By the 13th section of the same act, Jefferson county was annexed to the county of Westmoreland, and the jurisdiction of the several courts of the county of Westmoreland, and the authority of the judges thereof, shall extend over, and shall operate and be effectual within the county of Jefferson.

By an act passed the 3d of February, 1806, the commissioners of Westmoreland county were authorized to act also for Jefferson county.

By an act passed 10th of March, 1806, Jefferson county was attached to Indiana county for judicial purposes, etc.

By an act passed 31st of March, 1806: "Sec. 9. The county of Jefferson shall be a separate election district, and the electors thereof shall hold their general election at the house now occupied by Joseph Barnett, on Sandy Lick Creek,, in said county."

By an act passed the 21st of January, 1824, the qualified voters of Jefferson county were authorized to elect their own commissioners and auditors, and the commissioners to appoint a treasurer; and, in pursuance of said act, the voters of Jefferson county, at the October election, 1824, elected John W. Jenks county commissioner for one year, John Lucas for two years, and Andrew Barnett for three years. These were the first officers elected for Jefferson county. In another chapter we will give those elected to the different offices since that time.

By an act of the 8th of April, 1829, the Legislature appointed John Mitchell, of Centre; Robert Orr, of Armstrong; and Alexander McCalmont, of Venango county, commissioners to locate and fix the site for the seat of justice for the county of Jefferson. They met at the house of Joseph Barnett, in Pine Creek township, and proceeded to locate the said site on the Susquehanna and Waterford turnpike, at the confluence of the Sandy Lick and North Fork creeks, where they form the Red Bank Creek, and gave it the name of "Brookville."

The first section of an act of Assembly, passed the 8th day of April, 1830, provides: "That from and after, the first day of October then next, the inhabitants of the county of Jefferson shall enjoy all and singular the jurisdictions, powers, rights, liberties, and privileges whatsoever within the same, which the inhabitants of other counties of this State do, may, or ought to enjoy laws and constitution of this Commonwealth."

By an act passed the 18th of April, 1843, erecting parts of Jefferson, McKean, and Clearfield counties into a separate county, to be called Elk, Ridgway and a part of Snyder township was taken from Jefferson. And by an act passed 11th of April, 1848, all that part of Jefferson county lying north of the Clarion River was made into a provisional county, to be called Forest, which took Tionesta and Jenks, and a portion of Barnett and Heath townships to form the same.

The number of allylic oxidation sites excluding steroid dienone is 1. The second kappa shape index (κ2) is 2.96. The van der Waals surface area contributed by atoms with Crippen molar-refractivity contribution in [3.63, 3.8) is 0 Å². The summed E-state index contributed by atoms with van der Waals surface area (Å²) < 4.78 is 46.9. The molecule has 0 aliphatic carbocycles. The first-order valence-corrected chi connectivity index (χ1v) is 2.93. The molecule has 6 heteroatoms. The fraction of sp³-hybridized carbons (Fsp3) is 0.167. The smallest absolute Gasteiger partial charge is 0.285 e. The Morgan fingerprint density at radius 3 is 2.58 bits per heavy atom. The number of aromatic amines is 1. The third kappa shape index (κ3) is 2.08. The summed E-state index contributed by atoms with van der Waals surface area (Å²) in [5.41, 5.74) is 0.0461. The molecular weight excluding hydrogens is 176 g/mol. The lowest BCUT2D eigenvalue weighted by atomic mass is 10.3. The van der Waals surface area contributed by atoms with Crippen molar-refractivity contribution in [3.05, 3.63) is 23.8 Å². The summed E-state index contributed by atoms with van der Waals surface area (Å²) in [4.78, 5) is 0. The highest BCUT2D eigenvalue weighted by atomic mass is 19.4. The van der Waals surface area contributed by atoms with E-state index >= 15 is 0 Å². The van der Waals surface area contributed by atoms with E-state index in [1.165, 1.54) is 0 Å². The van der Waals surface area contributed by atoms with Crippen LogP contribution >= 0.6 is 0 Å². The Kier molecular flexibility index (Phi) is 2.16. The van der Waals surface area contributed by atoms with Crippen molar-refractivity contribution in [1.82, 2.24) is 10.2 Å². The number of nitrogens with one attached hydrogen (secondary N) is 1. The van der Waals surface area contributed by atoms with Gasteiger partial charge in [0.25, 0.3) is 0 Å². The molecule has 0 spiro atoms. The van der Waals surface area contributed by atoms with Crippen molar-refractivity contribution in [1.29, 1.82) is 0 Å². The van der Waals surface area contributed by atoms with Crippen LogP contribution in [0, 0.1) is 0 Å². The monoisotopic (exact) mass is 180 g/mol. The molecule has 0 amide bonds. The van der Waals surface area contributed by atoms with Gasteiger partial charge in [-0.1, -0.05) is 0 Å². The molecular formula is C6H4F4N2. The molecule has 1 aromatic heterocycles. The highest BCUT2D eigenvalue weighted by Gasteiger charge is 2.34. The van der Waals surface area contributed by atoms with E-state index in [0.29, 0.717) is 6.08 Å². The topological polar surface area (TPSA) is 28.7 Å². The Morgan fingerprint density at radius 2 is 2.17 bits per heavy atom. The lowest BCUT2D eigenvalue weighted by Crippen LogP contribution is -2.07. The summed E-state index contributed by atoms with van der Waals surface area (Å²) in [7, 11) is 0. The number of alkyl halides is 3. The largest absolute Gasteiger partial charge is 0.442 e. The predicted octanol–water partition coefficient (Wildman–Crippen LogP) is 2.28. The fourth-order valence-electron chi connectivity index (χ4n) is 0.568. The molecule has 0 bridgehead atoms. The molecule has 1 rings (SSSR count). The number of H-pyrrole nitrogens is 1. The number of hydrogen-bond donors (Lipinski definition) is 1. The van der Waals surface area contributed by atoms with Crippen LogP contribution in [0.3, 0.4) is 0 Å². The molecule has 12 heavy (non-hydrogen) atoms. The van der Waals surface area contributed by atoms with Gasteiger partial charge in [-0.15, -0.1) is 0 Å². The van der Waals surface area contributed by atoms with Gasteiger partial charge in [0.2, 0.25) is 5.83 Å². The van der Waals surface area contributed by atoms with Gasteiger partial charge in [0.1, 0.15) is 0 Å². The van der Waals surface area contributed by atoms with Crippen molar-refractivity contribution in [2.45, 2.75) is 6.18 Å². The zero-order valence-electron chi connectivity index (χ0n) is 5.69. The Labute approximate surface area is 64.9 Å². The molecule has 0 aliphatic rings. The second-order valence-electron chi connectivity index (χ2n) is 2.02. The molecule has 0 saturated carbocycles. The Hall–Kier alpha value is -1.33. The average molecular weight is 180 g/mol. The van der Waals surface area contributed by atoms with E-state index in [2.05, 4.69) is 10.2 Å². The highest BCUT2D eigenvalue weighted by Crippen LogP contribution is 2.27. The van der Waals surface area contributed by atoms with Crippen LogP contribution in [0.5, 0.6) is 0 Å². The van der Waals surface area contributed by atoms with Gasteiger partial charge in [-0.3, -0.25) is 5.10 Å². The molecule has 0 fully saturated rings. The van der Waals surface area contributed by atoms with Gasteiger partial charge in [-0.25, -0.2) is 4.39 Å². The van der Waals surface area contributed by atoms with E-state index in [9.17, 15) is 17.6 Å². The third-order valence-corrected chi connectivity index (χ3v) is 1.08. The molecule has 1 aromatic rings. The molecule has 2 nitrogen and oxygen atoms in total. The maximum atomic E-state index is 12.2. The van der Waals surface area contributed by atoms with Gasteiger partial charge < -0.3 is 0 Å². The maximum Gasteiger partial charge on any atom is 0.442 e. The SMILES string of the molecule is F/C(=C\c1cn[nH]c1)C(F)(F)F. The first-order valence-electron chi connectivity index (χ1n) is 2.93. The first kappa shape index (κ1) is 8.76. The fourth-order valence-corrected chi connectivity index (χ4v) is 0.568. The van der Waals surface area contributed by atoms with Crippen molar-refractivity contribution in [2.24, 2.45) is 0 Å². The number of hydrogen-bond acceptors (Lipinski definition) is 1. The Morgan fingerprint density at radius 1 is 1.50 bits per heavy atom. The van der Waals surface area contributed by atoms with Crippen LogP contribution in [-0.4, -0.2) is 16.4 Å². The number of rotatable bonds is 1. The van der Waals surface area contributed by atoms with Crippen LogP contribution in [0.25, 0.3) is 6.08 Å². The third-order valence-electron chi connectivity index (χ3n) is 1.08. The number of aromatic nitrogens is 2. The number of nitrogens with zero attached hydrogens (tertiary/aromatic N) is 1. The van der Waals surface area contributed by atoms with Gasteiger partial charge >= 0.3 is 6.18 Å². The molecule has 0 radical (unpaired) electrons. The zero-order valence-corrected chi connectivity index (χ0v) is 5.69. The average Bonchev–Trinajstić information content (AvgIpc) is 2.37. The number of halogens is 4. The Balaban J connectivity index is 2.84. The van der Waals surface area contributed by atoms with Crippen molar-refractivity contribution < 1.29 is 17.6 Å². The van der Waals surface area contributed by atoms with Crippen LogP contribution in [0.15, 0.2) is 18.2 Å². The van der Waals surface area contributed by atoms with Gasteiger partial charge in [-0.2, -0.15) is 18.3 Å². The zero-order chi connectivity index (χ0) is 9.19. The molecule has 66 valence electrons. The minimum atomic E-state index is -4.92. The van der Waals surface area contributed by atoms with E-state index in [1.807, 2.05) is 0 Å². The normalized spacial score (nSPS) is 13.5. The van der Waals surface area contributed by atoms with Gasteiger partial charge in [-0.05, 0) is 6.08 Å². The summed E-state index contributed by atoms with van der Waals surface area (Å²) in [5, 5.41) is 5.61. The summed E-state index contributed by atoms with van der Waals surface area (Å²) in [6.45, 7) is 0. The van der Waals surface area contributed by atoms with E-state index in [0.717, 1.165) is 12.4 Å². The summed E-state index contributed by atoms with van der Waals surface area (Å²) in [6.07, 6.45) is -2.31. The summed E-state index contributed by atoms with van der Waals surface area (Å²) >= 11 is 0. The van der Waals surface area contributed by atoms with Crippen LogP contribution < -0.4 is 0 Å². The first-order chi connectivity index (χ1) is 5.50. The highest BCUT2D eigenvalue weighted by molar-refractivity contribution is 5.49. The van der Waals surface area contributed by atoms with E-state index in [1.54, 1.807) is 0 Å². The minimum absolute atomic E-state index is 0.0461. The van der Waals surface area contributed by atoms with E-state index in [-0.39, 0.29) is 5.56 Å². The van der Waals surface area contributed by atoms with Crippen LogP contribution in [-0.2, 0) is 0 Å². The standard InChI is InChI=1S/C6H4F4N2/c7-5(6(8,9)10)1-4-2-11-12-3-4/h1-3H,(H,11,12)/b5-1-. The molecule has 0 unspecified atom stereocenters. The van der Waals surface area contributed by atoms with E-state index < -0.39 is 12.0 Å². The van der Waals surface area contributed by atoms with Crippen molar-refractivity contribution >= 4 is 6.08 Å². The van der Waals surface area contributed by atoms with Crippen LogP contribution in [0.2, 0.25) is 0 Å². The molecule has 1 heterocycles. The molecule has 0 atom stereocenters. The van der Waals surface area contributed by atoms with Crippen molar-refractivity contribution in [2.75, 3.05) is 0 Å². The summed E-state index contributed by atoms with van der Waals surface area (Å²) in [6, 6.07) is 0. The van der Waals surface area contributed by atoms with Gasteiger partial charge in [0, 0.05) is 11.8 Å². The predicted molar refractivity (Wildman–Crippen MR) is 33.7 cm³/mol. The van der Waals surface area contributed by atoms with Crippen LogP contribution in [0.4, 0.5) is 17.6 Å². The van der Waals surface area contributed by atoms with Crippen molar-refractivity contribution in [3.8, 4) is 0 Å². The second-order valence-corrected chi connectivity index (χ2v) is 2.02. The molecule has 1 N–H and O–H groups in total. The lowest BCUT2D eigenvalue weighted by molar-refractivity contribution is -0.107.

The original boundary lines of Jefferson county enclosed an area of more than one thousand square miles, but it now contains, according to the census of 1880, an area of six hundred and forty-six square miles, or 413,440 acres.

The present length of the county is thirty-three miles, and its width twenty-five miles. It is divided into thirty-one boroughs and townships, and thirty-three election precincts.

Jefferson county is now in the fourth tier of counties east of the Ohio line, and in the third tier south of the New York line, and is bounded by Forest and Elk on the north, Clearfield on the east, Indiana on the south, and Armstrong and Clarion on the west. Its south line now runs due west 231/3 miles from the Clearfield-Indiana corner; its west line thence due north 281/4 miles, to the Clarion River; its north line, first up the Clarion River to Elk county, then due south one-half mile, then southeast 133/4 miles, to Clearfield county; its east line runs, first southwest 10 miles, then due south 151/3 miles, to the starting place at the Clearfield-Indiana corner.

* Fort Stanwix occupied the present site of Rome, N.Y.

** The Ohio River and its tributaries was known as the Ohio River, or, as the French called it, La Belle Riviere."

*** Venango county then included that part of Clarion lying next to Jefferson county.

Source:  Page(s) 13-16, History of Jefferson County by Kate M. Scott. Syracuse, N.Y., D. Mason & Co., 1888.

Contributed by Nathan Zipfel for use by the Jefferson County Genealogy Project (